The Counterpath space is in an awesome old redbrick building, simple, even austere inside, a half-dozen long shelves bracketed to one white wall, a double room-dividing case, lightly loaded with books from such fine small presses as Ugly Duckling, Burning Deck, Coffee House, Flood, Litmus, Archipelago, et al., all grouped just so. E and J and I had to slip out to set up for our reading with Jennifer, so we missed Andrea, who was headlining the event, but Baus’ work was interesting. I’d been reading Clark Coolidge’s Rova Improvisations on the plane the night before, so my inner ear was already tuned to such sonic use of language. Froude makes one awfully envious. I’m not sure what else to say about that Welsh-English rogue. His work is utterly his own. He’s already received his doctorate, and he’s preparing now to become a doctor, the kind that wears a white coat and scrubs. He’s something of a pool shark too. Beat me soundly four or five games in a row later that night, when we all ended up at Barracuda’s again. Plus he’s got that accent the ladies all love. Harrington’s seemed an awfully difficult work to read out loud, as there are all sorts of typographical marks, out-struck text, etc., which Joe tried to indicate with hand motions in the air. It was hard, for me, to follow, though, I have to say. I’m looking forward to getting a copy of the book itself in front of me. He himself seems like a nice guy. We exchanged pleasantries, had a drink in the City O City bar downstairs from the Deer Pile, where I read that night. Nice of him and the two dozen or so others who made the hop skip and jump over from the one reading to the other. We had a good turnout, reading went well enough, Denrow and Noonan were on it anyway. Who knows how I did… It was an honor and a pleasure both to read with them both, and great fun to hang out with them and the many others after. Jesse got it all off on the right note, his introductions were a real boon and easily on par with those Mathias gave at Counterpath, which were wild wooly and wonderful themselves. A good host goes a long way. Makes me feel really rather guilty for the chronic poverty of my own introductions at readings at B&B. I must do better.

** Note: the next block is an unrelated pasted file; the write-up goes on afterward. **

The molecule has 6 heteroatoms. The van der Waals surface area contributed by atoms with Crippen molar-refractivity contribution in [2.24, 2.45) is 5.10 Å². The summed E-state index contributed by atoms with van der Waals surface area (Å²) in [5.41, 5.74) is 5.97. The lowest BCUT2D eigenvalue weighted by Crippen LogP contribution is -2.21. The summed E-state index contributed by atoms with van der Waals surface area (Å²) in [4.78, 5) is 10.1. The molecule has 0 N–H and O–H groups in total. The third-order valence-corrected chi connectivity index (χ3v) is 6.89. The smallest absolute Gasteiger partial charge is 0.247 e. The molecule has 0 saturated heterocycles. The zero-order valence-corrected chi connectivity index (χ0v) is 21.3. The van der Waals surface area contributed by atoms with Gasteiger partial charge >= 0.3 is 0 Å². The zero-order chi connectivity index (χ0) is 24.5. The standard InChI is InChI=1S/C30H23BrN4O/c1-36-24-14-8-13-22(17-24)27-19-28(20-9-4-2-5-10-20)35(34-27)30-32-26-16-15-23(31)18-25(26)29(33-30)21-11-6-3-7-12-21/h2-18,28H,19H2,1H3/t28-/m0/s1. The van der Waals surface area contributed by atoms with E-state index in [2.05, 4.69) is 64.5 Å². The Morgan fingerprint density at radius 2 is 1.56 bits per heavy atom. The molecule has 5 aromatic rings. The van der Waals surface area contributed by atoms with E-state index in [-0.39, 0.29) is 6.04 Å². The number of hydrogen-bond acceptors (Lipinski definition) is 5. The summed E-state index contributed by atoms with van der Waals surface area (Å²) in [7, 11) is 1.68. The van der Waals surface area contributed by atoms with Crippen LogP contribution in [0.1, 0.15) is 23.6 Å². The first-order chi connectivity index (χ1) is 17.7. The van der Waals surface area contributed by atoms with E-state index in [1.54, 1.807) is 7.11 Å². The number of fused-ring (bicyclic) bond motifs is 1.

Next morning, Jennifer, Jesse, Erik and I put Hank (Jesse’s beautiful black hound) in the back of the car and piled ourselves in for the drive to Boulder. It’s a beautiful half hour drive toward the mountains and Boulder is set in lovely relief against their snow draped peaks. We got a sandwich, perused a little poetry-only bookshop/café, the name of which escapes me, but which had a pretty great selection, with particular emphasis on the local luminaries, folks who teach up at Naropa or Boulder itself. From there to the liquor store for a sixer of Old Chub (an awful caramel-colored cross between a beer and malt liquor it seemed) then on to visit the man in his final resting place. It was April Fools Day, Sunday, the 1st. Ed Dorn was born on the 2nd, but I’m not certain any of us were much aware of that. We just wanted to pay our respects, I guess, make a sort of pilgrimage. We drove slowly around the outer road each of us trying to espy the proper stone. It took a while. I was worried we wouldn’t find it, but a beautiful magpie pointed us in the right direction, flew off, left us there before Ed’d head stone, and beside it Lucia Berlin’s. We spent a good long time there in the sun. Someone, or ones, had laid some lovely little stones down for both Ed and Lucia, so we read aloud a few poems for them, I tore from my notebook a quote I’d taken lately from a pamphlet in the SF State Poetry Center of an interview of Dorn, but since I tore it out and left it there, I can’t cite it here, sadly, but it was something about us all writing against the time we have left, which is forever too short. I thought it appropriate. Jennifer poured some purple glitter over it, left a little plastic camel, and then we all took our leave of them. The rest of the party dropped me at the airport on the way back to Denver and I flew on home.

Anyway, all of that was just to say thanks for a fantastic weekend, all of y’all Denvers. You’ve got a great thing going out there. I hope I can make it back some time soon. And happy birthday, Ed.